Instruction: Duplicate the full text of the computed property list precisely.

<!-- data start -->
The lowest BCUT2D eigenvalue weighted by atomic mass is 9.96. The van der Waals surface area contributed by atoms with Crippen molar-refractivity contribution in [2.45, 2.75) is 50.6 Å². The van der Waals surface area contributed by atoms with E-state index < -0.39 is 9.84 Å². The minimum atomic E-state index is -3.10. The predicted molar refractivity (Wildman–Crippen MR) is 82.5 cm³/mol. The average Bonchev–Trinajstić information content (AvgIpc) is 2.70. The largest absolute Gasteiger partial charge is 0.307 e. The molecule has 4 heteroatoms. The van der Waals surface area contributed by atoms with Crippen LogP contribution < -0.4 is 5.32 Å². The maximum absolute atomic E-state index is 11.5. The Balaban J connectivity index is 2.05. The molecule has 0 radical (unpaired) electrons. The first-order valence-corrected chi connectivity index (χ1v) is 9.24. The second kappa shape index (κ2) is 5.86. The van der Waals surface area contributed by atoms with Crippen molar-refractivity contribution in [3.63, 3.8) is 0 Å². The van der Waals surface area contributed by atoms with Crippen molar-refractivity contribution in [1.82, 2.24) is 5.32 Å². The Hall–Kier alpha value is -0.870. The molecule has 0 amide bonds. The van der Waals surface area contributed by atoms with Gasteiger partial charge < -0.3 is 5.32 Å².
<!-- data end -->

The lowest BCUT2D eigenvalue weighted by atomic mass is 9.96. The van der Waals surface area contributed by atoms with Crippen molar-refractivity contribution in [2.45, 2.75) is 50.6 Å². The van der Waals surface area contributed by atoms with E-state index < -0.39 is 9.84 Å². The minimum atomic E-state index is -3.10. The predicted molar refractivity (Wildman–Crippen MR) is 82.5 cm³/mol. The average Bonchev–Trinajstić information content (AvgIpc) is 2.70. The largest absolute Gasteiger partial charge is 0.307 e. The molecule has 4 heteroatoms. The van der Waals surface area contributed by atoms with Crippen LogP contribution < -0.4 is 5.32 Å². The maximum absolute atomic E-state index is 11.5. The Balaban J connectivity index is 2.05. The molecule has 0 radical (unpaired) electrons. The first-order valence-corrected chi connectivity index (χ1v) is 9.24. The second kappa shape index (κ2) is 5.86. The van der Waals surface area contributed by atoms with Crippen molar-refractivity contribution in [3.63, 3.8) is 0 Å². The van der Waals surface area contributed by atoms with Crippen molar-refractivity contribution in [1.82, 2.24) is 5.32 Å². The Hall–Kier alpha value is -0.870. The molecule has 0 amide bonds. The van der Waals surface area contributed by atoms with Gasteiger partial charge < -0.3 is 5.32 Å².